Dallington WI. At our February meeting we had the pleasure of listening to our neighbour, Robin Taylor, talking about the life and work of Elizabeth Bishop, a poet of whom he is very knowledgeable. We very much enjoyed hearing Robin share his interest.
In April we look forward to a return visit from Chris McCooey, with his talk entitled, ‘News from the Home Front’. The April meeting will be in the Old School Village Hall at 7.30pm on April 18th.
Please note the summer evening time and do not get caught out by arriving in the afternoon. Visitors are always very welcome.
Bobbie

Library Cafe As usual the Library Cafe is open in the Old School village hall every Monday (except Easter Monday) from 2-4. The monthly Saturday morning openings are April 6th and May 4th 10-12. We will be including a sales table for plants and produce in all Saturday sessions throughout the season – please bring along any spare plants, seeds and garden produce to swap or sell

Tree Warden advice about Ash Dieback

(Message posted on behalf of Doug Edworthy, Tree warden for Dallington and Brightling)

In February 2019 the Tree Council published an Action Plan Toolkit concerning Chalara (Ash Dieback disease) primarily aimed at authorities and big landowners.

While the Action Plan Toolkit might not be directly applicable to all parishioners of Brightling and Dallington, there are landholdings in the parishes containing a great number of Ash trees some of which are near to public roads, bridleways and footpaths and may pose a risk when they become infected.

The document also outlines the responsibilities and actions expected of local authorities and so it will provide a useful checklist against which our own local authorities’ performance can be monitored.

Please click on this link to access a summary of information from the ‘Toolkit’ that is relevant or of interest to people of our two parishes. Summary of Tree Council Toolkit

You can also download the full Toolkit here: https://www.treecouncil.org.uk/Ash-Dieback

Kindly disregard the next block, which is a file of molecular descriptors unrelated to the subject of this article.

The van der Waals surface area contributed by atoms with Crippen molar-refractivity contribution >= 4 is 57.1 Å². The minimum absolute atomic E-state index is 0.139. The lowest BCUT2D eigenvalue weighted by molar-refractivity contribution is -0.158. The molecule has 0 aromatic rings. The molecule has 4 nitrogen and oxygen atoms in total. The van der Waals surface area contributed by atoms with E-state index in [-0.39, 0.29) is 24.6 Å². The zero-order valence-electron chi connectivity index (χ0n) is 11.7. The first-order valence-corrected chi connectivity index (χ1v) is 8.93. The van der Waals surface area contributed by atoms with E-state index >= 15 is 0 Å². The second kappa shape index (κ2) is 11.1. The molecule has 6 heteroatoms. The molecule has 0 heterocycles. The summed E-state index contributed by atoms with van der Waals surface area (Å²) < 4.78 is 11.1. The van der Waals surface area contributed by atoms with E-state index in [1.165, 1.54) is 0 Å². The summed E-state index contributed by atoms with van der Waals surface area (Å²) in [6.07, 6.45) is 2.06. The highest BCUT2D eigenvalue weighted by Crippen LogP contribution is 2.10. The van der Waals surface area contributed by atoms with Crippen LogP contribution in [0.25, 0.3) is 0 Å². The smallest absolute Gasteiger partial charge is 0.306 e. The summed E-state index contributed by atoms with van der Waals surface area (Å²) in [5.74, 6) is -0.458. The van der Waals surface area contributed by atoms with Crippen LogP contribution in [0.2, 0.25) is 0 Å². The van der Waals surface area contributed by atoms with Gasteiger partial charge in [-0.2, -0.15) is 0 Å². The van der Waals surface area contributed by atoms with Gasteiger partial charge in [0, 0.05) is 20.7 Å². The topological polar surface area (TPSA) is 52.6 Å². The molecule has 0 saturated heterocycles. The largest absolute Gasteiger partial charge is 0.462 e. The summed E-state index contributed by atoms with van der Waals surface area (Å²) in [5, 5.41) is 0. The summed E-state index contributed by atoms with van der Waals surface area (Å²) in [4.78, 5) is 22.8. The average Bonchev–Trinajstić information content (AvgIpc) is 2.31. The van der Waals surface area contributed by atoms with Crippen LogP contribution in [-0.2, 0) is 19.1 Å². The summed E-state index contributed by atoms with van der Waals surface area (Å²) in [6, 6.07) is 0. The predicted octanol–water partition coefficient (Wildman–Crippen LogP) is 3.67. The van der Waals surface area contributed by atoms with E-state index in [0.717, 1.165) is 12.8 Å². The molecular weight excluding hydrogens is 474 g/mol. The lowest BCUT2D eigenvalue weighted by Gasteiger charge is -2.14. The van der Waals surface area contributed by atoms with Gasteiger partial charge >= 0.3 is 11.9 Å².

Useful guide to tree pests and diseases

We’ve heard a lot about Ash Dieback Disease, but it’s not the only threat to our trees.

The Observatree project is designed to help us all to look out for and report signs of trouble. They explain:

“Working with the UK Plant Health Risk Group (the group that maintains the UK Plant Health Risk Register), Observatree has identified those pests and diseases which are of the highest concern at the moment. They are the ones:

  • most likely to arrive in the UK

• that have already arrived and we are concerned about their spread

  • which have the potential to cause the most serious and widespread impact on commercial forestry, amenity woodland and ecological systems”

You can find out more and download useful resources including spotters guides at their website at https://www.observatree.org.uk/tree-health/pests-and-diseases/ .

Ash Dieback.

(Posted on behalf of Doug Edworthy, Dallington Tree Warden)

The Tree Council has just published an Ash Dieback Action Plan Toolkit, and it makes sobering reading.

Every landowner should have the opportunity to learn about the impending dieback of their Ash woodland and the costs, financial and otherwise, that landowners will face.

It can be downloaded from the Tree Council’s page

https://www.treecouncil.org.uk/Ash-Dieback

History Group Talk 27th February 2019

The first History Group event of 2019 will take place on Wednesday 27th February in the Old School Village Hall at 7.30.

Roy Iremonger will be talking on”Policemen in Dallington”.

Please note that this year, all  talks will be on Wednesdays instead of Tuesdays as previously.

2019 programme
Wednesday  27th February Roy Iremonger:  Policemen in Dallington
Wednesday 13th March David Wilson: Pantons Cottage
Wednesday 27th March Douglas Sewell:  Dallington and the supernatural
Wednesday 10th April Jenny Stiles:  Dallington after 1066

The organisers wish this to be a social event; there is no admission charge but a small contribution towards expenses is welcome.

St Giles Churchyard closed for retiling works Friday 1st February

(Posted on behalf of Diana Day)

This coming Friday 1st February, there will be men in the churchyard replacing tiles on the roof. The churchyard will be closed for about 2 hours around lunchtime. This is to protect both the workmen and the public from any accident or mishap. Diana will be putting up “men at work” signs and will be around to redirect any visitors.